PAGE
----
Wednesday April 4.

I read yesterday in Mr. Joseph Clarke’s Sacred Literature, that Nonnus is an author whom few can read, & fewer admire.[1] So that my opinion is nothing outrageous. I do not feel well; & look like a ghost. Mrs. Martin called, & thought so too!—

Henrietta & Arabel are both of opinion that B is trying this morning to speak to Papa. They are right. She has spoken. She has been here to tell me that she is going to Kinnersley[2] tomorrow to stay away until Tuesday!!! only Tuesday!! & wishes me to go with her. Now that I hate—& I have made over the pleasure, such as it may be, to Henrietta!— B tells me of having proposed to Papa, her going on Friday,—& of his objecting on account of his being unwilling for her to pass thro’ Ledbury on the day of the church missionary meeting without attending it. Something is certainly the matter,—or B wd. not go to Kinnersley for so very short a time,—or so suddenly as not even to let them know of her intention. Either we are going,—or Papa is going to London. Oh I hope—I do hope he is not going away from us again.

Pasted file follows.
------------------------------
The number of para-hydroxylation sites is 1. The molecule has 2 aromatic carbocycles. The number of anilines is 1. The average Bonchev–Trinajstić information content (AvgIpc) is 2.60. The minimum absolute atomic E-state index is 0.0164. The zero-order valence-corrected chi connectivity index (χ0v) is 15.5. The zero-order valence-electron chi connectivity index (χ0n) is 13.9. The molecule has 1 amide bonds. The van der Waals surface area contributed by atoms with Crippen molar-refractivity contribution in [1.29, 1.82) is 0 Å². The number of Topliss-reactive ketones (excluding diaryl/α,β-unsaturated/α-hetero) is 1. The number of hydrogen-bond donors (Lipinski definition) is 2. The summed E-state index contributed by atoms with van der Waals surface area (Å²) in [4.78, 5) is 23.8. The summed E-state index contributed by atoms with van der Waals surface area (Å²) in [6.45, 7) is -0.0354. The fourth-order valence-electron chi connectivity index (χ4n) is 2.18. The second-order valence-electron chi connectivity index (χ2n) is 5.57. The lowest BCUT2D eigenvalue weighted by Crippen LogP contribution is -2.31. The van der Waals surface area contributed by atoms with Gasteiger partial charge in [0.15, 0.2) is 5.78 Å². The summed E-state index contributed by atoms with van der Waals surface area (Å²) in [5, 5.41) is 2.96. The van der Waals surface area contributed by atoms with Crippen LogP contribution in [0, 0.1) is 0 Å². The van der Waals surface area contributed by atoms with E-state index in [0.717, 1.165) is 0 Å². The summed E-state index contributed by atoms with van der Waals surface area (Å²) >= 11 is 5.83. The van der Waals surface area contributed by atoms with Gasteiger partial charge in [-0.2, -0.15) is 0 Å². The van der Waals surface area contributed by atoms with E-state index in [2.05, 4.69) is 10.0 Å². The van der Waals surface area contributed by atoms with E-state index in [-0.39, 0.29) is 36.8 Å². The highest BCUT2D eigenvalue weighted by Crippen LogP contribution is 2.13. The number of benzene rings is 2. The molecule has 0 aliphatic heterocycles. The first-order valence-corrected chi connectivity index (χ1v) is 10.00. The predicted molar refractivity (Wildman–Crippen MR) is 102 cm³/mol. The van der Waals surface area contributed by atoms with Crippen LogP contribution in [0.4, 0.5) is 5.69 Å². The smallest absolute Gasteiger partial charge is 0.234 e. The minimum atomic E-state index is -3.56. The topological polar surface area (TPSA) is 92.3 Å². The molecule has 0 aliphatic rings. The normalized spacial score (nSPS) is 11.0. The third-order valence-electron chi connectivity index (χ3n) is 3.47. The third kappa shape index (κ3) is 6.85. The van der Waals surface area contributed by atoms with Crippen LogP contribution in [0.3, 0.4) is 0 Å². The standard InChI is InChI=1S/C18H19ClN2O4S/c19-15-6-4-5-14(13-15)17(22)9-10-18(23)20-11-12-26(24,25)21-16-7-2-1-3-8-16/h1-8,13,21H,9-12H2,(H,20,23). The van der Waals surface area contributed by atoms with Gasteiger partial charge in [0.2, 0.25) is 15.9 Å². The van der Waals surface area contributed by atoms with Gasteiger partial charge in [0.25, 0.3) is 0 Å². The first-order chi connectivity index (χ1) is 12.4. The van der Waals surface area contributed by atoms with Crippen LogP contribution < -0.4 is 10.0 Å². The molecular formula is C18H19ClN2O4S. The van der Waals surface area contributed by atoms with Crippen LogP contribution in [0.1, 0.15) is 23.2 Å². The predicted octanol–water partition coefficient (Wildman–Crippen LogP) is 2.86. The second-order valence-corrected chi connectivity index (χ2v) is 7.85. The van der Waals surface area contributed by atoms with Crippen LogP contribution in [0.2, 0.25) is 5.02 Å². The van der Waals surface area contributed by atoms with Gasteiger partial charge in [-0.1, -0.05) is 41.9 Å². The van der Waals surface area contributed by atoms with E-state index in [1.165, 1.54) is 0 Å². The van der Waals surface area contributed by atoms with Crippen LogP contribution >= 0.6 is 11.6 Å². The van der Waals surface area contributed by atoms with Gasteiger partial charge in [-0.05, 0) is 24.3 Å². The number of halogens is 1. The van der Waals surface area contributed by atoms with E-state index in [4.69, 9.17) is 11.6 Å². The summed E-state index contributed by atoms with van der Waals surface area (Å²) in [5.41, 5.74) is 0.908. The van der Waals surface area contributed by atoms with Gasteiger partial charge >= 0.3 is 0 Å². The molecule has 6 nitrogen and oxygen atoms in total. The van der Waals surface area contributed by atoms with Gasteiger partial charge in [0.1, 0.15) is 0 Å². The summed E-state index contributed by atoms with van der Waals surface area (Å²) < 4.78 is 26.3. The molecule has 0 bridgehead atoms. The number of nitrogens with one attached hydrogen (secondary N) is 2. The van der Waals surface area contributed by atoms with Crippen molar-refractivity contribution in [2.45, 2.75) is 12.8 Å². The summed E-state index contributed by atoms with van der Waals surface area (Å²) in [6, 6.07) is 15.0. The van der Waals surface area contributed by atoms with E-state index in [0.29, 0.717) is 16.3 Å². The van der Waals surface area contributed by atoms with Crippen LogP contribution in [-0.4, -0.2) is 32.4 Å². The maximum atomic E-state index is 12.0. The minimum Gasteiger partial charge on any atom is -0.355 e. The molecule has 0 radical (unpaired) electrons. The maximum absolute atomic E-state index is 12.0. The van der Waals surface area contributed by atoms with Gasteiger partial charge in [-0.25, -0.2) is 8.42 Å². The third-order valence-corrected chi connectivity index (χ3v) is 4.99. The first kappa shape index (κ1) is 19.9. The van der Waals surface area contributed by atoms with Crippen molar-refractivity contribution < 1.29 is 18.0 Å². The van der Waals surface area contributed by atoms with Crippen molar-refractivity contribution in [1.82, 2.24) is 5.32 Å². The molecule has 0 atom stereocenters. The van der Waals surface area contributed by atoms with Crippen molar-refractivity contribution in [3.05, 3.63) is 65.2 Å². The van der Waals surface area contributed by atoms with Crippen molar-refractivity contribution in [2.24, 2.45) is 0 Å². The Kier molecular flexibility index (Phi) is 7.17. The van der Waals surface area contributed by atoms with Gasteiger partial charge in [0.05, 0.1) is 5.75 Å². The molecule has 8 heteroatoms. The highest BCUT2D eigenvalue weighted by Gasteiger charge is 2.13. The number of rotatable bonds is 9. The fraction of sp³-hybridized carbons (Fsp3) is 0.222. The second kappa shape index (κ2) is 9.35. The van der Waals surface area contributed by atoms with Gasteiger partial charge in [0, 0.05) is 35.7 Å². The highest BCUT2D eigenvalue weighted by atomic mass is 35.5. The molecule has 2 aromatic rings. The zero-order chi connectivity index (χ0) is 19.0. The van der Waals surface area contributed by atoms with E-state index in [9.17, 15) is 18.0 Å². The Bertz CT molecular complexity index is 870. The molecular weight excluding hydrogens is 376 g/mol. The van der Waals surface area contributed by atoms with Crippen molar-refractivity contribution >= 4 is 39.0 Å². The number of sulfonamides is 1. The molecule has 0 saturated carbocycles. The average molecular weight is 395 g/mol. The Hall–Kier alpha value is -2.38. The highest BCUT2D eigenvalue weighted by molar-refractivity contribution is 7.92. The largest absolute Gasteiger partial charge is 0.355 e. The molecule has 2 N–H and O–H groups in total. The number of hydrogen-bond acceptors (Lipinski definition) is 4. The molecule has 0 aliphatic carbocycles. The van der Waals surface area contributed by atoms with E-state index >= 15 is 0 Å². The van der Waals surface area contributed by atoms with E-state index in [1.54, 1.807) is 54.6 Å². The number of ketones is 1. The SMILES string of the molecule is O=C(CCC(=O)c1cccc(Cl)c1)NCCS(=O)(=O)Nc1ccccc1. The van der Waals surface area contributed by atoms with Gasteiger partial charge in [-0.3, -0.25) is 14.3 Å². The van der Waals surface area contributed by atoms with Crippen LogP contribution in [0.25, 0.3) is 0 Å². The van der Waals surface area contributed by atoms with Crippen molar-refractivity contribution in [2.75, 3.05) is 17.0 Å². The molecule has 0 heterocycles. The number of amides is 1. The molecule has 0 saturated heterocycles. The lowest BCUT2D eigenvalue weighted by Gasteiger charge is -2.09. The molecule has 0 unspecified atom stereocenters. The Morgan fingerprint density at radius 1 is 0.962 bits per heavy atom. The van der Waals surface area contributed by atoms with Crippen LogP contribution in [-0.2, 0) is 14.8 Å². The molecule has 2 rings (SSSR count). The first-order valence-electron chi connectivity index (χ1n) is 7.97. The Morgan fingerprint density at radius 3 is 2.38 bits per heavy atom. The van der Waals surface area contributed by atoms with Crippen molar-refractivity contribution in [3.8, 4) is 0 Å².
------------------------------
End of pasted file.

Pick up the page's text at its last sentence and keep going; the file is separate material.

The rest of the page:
After dinner, B & I lay down on the bed in her room; & talked. I said something about the probability of Papa’s going away, & her answer was—“I shd. not be surprised— I think, Ba, you are anxious to leave this place altogether.” I acknowledged I was—considering everything. Mr. Curzon came today with his little boy, & is to sleep here. While he was coming, B H A & I were sitting on the grassy green hill above the rock, basking in the lovely sun.

He was agreable this evening.

1. Adam Clarke and Joseph Clarke, A Concise View of the Succession of Sacred Literature, 2 vols. (London, 1830–32), II, 124–125: “Paraphrase of St. John.—Here the beautifully simple and sublime Gospel of St. John is converted into an inflated Greek hexameter Poem: few have or ever will read it, and those who have taken this trouble have met with nothing to please the taste or gratify curiosity.”

2. Kinnersley Castle, some 12 miles N.W. of Hereford, was the home of Bummy’s elder brother, John Altham Graham-Clarke (1782–1862).

National Endowment for the Humanities - Logo

Editorial work on The Brownings’ Correspondence is supported by the National Endowment for the Humanities.

This website was last updated on 5-20-2024.

Copyright © 2024 Wedgestone Press. All rights reserved.

Back To Top